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By Jae Curtis
When your toddler tells a little white lie, such as “The cat ate my food,” it's almost cute. After all, you know that your little one isn't lying maliciously. But when it's your older kid who starts telling tall tales, you might be a little concerned—and with good reason. Older kids should understand the moral repercussions of lying, so it's an issue you'll want to address ASAP. If you gently let your child know the jig is up and encourage truth-telling, lying won’t become a major issue in your home.
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Call His Bluff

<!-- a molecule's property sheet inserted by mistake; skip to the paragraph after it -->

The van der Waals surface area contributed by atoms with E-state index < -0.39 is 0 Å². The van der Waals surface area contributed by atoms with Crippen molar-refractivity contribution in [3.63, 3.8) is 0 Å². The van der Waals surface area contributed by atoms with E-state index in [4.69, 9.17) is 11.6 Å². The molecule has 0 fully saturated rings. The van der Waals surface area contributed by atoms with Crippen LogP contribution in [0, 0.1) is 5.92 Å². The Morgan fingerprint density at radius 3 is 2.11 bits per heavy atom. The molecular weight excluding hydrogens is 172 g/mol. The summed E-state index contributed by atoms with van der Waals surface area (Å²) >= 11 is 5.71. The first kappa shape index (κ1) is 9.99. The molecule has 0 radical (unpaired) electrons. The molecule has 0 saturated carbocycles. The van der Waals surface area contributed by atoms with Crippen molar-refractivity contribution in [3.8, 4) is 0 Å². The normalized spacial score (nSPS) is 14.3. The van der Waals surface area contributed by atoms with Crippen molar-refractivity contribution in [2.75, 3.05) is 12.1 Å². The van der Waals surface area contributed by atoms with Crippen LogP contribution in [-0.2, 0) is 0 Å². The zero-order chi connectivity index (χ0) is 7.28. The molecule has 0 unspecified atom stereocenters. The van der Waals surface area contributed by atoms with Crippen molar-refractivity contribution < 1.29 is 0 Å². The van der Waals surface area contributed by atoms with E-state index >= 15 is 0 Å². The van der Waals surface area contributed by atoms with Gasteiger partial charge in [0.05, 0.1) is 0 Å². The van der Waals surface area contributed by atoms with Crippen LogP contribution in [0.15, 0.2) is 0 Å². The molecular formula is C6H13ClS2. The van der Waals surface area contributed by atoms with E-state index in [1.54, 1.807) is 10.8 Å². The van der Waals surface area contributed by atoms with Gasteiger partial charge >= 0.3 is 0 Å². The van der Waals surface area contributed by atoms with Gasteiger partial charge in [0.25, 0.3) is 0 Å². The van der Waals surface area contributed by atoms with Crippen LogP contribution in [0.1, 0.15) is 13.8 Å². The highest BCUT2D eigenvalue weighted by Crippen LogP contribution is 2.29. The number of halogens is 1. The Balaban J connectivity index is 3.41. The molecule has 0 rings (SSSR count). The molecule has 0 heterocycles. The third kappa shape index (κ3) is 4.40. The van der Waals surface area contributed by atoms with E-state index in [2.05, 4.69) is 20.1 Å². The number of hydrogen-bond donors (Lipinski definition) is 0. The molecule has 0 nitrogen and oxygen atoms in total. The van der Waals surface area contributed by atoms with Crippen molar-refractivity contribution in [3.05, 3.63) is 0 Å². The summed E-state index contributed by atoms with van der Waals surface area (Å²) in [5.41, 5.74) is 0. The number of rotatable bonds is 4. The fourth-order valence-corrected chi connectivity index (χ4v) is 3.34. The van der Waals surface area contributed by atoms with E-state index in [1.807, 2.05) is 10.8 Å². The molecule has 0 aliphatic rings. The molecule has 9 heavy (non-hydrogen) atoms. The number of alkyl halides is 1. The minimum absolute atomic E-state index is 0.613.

"Parents must confront their child or teen when lied to, or if their kid lies to someone else," urges Dr. Fran Walfish, a California-based child psychotherapist. "Accountability is the most important aspect of the act of lying. In other words, kids must own up to their actions and behaviors in order for truth-telling to be their norm."
Still, there are ways to call your kid's bluff without embarrassing him. Instead, do it gently and give him a chance to come clean. Try, "I know you said you didn't have any homework, but is there a chance you could have forgotten about your math assignment?" Taking a gentle approach lets your child know you're not trying to "catch him in the act" but you are giving him a chance to fess up.
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